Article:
The researcher has succeeded in cloning the chips of two British passports in which he introduced the pictures of Osama bin Laden and a suicide bomber and in passing the cloned chips as genuine through Golden Reader, which is the standard passport reader software used by the UN agency setting standards for e-passports and which is also recommended for use at airports. The cloning operation took less than an hour.

ENDitorial: Massive mobilization against EDVIGE, the new French database

16 July, 2008
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(Dieser Artikel ist auch in deutscher Sprache verfügbar)

Remember the movie 'Das Leben der Anderen' (The Lives of Others), where a Stasi agent was monitoring a playwriter's life? This doesn't translate anymore in French into 'La vie des autres', but rather into EDVIGE, the name of a newly created database to be used by French intelligence services and the administrative police.

EDVIGE will file "individuals, groups, organisations and moral persons which, due to their individual or collective activity, are likely to attempt to public order". Not only these persons will be filed (without any offence committed), but also "those who undertake or have undertaken direct and non fortuitous relations with them." Filing starts at age 13.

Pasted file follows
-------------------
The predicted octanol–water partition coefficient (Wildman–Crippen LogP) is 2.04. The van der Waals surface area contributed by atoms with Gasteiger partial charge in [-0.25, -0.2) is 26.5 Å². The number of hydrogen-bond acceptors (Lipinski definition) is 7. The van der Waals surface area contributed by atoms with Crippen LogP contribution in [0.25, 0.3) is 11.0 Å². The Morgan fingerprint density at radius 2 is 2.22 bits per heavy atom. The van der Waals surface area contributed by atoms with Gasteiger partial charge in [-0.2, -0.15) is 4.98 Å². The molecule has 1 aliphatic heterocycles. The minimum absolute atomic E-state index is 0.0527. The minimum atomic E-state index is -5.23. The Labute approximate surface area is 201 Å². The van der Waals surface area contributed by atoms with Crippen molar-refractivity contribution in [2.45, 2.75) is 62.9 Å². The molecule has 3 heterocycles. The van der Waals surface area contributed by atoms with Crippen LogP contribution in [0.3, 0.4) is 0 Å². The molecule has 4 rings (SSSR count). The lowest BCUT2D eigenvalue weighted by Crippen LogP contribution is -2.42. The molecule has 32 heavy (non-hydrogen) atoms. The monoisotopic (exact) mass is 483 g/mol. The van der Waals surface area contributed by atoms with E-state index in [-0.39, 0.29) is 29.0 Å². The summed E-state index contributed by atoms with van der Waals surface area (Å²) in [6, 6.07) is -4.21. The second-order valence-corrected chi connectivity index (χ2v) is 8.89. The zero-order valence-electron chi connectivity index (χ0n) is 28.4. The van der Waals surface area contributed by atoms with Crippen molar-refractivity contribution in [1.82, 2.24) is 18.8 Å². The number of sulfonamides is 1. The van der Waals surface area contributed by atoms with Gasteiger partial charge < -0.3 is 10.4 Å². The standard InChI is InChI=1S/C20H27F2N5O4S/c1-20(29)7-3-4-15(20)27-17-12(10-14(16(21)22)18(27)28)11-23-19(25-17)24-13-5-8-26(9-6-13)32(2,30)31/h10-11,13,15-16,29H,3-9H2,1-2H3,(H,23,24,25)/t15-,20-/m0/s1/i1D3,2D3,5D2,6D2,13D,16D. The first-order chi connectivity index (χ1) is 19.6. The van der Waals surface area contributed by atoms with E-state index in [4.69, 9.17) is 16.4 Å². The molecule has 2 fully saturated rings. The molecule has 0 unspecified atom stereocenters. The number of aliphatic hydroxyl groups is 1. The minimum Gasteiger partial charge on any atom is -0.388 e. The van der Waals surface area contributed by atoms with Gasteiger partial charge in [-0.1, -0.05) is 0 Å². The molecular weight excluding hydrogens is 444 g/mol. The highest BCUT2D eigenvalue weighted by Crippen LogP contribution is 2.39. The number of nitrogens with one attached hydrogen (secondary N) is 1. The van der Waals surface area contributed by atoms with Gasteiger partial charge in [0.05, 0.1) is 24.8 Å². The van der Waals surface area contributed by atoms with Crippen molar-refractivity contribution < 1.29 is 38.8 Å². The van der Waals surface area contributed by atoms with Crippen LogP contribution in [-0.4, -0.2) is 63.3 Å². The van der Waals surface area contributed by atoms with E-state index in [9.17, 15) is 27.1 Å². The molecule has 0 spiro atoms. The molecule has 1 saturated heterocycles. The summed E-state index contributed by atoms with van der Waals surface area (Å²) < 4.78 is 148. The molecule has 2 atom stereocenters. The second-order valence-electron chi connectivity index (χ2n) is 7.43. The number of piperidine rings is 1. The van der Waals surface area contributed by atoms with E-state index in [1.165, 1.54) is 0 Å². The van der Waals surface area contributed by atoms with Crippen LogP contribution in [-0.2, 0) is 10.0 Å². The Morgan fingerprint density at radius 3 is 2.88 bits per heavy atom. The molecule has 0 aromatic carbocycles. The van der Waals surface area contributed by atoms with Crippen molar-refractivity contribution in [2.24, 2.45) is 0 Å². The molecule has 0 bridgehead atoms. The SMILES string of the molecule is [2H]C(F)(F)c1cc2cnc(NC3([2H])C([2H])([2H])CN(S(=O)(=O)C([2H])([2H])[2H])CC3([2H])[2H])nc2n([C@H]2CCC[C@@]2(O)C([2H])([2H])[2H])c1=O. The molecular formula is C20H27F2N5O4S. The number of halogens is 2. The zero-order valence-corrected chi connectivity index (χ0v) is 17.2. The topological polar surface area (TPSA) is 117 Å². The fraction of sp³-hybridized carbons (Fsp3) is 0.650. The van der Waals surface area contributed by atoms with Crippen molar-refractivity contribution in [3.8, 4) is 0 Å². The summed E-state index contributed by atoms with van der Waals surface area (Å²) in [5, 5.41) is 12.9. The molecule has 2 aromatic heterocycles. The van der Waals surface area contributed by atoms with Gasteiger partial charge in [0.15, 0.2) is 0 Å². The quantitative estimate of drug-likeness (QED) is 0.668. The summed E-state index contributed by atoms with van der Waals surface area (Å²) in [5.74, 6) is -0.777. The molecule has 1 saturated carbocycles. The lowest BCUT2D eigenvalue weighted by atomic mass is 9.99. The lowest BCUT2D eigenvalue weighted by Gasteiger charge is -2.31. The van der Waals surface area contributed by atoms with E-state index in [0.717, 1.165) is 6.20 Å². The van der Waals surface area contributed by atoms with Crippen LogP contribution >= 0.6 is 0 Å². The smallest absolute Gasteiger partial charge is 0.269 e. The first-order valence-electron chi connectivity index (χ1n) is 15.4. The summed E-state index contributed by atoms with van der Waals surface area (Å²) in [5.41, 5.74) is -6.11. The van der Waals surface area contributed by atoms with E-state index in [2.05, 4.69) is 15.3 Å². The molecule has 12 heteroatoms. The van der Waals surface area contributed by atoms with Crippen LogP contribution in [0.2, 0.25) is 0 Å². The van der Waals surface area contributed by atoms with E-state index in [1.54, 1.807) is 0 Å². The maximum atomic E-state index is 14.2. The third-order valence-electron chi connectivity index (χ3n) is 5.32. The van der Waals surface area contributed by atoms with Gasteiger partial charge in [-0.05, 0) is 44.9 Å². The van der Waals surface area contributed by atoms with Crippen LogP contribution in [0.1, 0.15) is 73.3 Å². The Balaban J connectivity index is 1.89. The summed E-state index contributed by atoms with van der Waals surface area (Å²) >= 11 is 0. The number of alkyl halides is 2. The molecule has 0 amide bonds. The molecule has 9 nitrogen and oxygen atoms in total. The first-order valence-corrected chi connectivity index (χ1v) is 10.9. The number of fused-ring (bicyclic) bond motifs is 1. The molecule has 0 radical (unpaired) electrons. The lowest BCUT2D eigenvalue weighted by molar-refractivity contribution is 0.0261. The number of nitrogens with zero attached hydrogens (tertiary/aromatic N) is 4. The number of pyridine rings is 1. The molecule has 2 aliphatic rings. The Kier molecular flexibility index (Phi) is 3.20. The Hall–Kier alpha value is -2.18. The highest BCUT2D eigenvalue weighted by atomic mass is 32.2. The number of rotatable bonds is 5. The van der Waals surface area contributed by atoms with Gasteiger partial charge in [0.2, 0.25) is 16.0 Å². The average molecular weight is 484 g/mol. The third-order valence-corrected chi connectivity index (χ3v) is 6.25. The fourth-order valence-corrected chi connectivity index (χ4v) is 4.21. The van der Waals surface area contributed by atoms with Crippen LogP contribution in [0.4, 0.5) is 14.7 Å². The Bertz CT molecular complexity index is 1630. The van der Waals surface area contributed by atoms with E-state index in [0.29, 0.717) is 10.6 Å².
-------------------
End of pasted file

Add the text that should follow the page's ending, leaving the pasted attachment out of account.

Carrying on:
Complaint against the French govt to annul the biometric passport decree

16 July, 2008
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(Dieser Artikel ist auch in deutscher Sprache verfügbar)

Two French associations, EDRi-member Imaginons un réseau internet solidaire (IRIS) and Ligue des droits de l'Homme (LDH), have filed a complaint against the French government before the highest administrative Court. They ask the French Conseil d'État to annul the decree issued on 30 April 2008 by the French government on biometric passports.

The associations consider the decree had been issued under an irregular procedure by publishing the Opinion in the Official Journal 6 days after the decree had been published, instead of presenting them at the same time, as required by law.

The provisions of the decree stipulate the collection of eight fingerprints for passport applicants starting with 6 years old children and the creation

The French Government goes against CNIL in biometric passports

21 May, 2008
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(Dieser Artikel ist auch in deutscher Sprache verfügbar)

Ignoring the opinion of the French Data Protection Authority - the National Commission for Information and Liberties (CNIL), on 4 May 2008, the French Government passed a decree on the basis of which the French citizens will have biometric passports that will include eight fingerprints and a digital picture. The data will be introduced in a large national database.

Although symbolical, CNIL's opinion should have been published alongside with such a decree in the Official Journal. The Government's decree went against CNIL's unfavourable opinion given on 11 December 2007 which was published a week after the decree. Alex Türk, president of CNIL reinforced the commission's position on 16 May 2008, on the occasion of the